Local authorities must tighten their belts for a period of austerity, John Gummer, Secretary of State for the Environment, said yesterday.
Mr Gummer brushed aside hopes of parents and governors campaigning against education cuts by insisting that councils could find savings this year and in the future. He told a press conference: "Local government like national government has got to come to terms with the fact that there is not the prospect year-on-year of continually increased resources."
Mr Gummer was speaking after a conference on environmental education where he shared the platform with Gillian Shephard, Secretary of State for Education, who has warned Cabinet colleagues of the threat to teachers' jobs posed by this year's cuts.
Governors and parents intend to continue their campaign and say they are determined to stop further cuts next year.
But Mr Gummer said: "I am interested in the degree to which some councils can use their balances and find a better use for the resources they have."
He said the cases of Shropshire, Gloucestershire and Newcastle upon Tyne, which have already voted to exceed proposed government spending limits or "cap", would be judged on their merits.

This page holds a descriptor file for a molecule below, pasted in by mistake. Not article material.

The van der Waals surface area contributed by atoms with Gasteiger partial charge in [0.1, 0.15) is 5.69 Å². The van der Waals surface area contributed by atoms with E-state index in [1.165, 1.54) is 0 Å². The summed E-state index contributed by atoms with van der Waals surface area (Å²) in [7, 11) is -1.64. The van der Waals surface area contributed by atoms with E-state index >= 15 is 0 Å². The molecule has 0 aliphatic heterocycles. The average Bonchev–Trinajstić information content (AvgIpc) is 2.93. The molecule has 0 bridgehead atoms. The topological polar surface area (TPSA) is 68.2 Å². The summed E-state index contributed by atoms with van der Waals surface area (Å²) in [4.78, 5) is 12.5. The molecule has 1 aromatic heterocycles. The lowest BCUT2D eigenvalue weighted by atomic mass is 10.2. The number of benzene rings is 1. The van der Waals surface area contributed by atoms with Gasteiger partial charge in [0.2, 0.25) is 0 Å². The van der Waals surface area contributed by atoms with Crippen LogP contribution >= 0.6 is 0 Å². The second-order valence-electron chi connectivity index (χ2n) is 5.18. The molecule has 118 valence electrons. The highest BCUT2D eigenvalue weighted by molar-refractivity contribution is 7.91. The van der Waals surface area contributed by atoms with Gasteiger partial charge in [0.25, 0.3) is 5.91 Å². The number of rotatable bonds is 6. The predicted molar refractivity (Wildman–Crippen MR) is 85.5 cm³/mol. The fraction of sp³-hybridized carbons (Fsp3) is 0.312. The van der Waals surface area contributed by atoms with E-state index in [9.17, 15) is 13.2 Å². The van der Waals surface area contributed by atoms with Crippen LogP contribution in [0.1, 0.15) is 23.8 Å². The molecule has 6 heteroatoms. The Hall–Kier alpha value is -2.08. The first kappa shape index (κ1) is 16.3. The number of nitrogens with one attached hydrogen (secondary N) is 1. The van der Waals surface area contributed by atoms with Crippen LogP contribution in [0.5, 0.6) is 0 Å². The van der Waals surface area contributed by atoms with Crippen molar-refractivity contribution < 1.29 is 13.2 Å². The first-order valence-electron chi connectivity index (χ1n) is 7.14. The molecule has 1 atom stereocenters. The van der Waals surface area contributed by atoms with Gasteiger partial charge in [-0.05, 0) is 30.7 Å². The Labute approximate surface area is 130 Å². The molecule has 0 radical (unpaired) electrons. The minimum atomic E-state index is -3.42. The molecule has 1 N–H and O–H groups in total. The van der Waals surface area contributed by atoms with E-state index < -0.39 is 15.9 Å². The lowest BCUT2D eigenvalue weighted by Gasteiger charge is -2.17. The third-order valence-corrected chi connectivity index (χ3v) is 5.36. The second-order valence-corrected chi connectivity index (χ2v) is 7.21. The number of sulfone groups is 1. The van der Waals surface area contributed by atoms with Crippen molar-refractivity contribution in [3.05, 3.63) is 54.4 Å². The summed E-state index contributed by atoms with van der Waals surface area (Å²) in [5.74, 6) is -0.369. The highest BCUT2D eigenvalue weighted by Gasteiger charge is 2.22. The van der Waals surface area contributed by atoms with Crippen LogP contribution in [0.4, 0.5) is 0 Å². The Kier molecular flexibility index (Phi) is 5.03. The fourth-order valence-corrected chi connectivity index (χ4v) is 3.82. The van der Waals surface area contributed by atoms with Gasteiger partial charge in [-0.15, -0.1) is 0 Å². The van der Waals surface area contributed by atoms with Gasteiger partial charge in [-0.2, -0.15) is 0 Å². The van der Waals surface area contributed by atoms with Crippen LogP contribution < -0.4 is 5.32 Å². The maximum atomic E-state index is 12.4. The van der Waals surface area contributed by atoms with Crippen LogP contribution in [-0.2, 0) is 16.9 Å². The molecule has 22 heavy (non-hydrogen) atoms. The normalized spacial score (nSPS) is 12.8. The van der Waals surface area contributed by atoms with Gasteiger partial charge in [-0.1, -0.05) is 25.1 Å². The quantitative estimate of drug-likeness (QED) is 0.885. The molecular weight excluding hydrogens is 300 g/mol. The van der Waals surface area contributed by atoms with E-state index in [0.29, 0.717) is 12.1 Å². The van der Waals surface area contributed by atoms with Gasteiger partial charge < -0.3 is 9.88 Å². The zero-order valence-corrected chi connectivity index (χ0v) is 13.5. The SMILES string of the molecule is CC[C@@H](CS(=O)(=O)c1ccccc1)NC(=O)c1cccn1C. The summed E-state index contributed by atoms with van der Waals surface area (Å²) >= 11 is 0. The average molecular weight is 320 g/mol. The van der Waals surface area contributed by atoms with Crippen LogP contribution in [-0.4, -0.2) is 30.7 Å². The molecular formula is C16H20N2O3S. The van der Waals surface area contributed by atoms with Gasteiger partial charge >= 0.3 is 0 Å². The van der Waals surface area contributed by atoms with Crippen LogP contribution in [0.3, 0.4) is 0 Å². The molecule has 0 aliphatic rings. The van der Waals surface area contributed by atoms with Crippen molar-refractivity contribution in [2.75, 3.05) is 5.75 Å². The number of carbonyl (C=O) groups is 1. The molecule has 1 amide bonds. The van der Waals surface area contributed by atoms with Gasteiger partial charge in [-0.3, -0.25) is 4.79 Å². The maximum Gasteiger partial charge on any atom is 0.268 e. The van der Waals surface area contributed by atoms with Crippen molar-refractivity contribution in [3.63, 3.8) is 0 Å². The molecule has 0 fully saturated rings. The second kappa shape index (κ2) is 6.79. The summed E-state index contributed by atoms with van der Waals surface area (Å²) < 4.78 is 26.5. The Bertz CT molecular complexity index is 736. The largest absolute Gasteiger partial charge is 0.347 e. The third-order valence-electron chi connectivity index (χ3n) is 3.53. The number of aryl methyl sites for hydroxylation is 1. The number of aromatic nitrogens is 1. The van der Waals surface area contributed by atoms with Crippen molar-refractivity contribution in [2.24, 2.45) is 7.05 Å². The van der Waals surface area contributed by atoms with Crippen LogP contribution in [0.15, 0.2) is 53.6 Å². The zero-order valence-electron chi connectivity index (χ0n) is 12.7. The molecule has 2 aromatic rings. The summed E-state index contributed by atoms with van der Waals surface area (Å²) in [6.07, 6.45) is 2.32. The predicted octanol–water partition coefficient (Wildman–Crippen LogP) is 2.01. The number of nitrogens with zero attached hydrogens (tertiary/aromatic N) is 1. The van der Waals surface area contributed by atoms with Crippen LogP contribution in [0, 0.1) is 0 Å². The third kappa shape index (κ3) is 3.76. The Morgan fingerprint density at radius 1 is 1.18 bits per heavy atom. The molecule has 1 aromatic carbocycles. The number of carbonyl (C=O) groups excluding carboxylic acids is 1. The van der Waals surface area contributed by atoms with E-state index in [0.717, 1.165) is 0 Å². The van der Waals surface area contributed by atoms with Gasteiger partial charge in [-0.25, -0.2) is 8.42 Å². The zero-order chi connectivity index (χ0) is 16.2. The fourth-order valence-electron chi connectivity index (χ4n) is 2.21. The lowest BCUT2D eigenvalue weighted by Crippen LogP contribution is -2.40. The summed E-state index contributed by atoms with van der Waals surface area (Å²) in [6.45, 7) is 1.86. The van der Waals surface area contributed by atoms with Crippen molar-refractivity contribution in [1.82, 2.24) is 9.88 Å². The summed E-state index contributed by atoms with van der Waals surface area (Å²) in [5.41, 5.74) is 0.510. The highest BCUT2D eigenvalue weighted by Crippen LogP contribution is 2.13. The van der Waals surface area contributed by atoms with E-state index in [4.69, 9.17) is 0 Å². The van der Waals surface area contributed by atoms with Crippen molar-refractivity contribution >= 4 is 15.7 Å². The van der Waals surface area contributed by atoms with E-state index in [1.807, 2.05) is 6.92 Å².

Last year, Sheffield succeeded in having its cap relaxed. Three other councils originally voted to exceed their caps but later accepted them.
tDevon council yesterday set its budget at £596.4m - £4.4m higher than its "cap" - and specified that the extra money should be spent directly on schools. The Liberal Democrat-controlled council warned, however, that there would still be "three-figure" teacher redundancies. The authority must now wait to see whether the budget is approved by Mr Gummer.Reuse content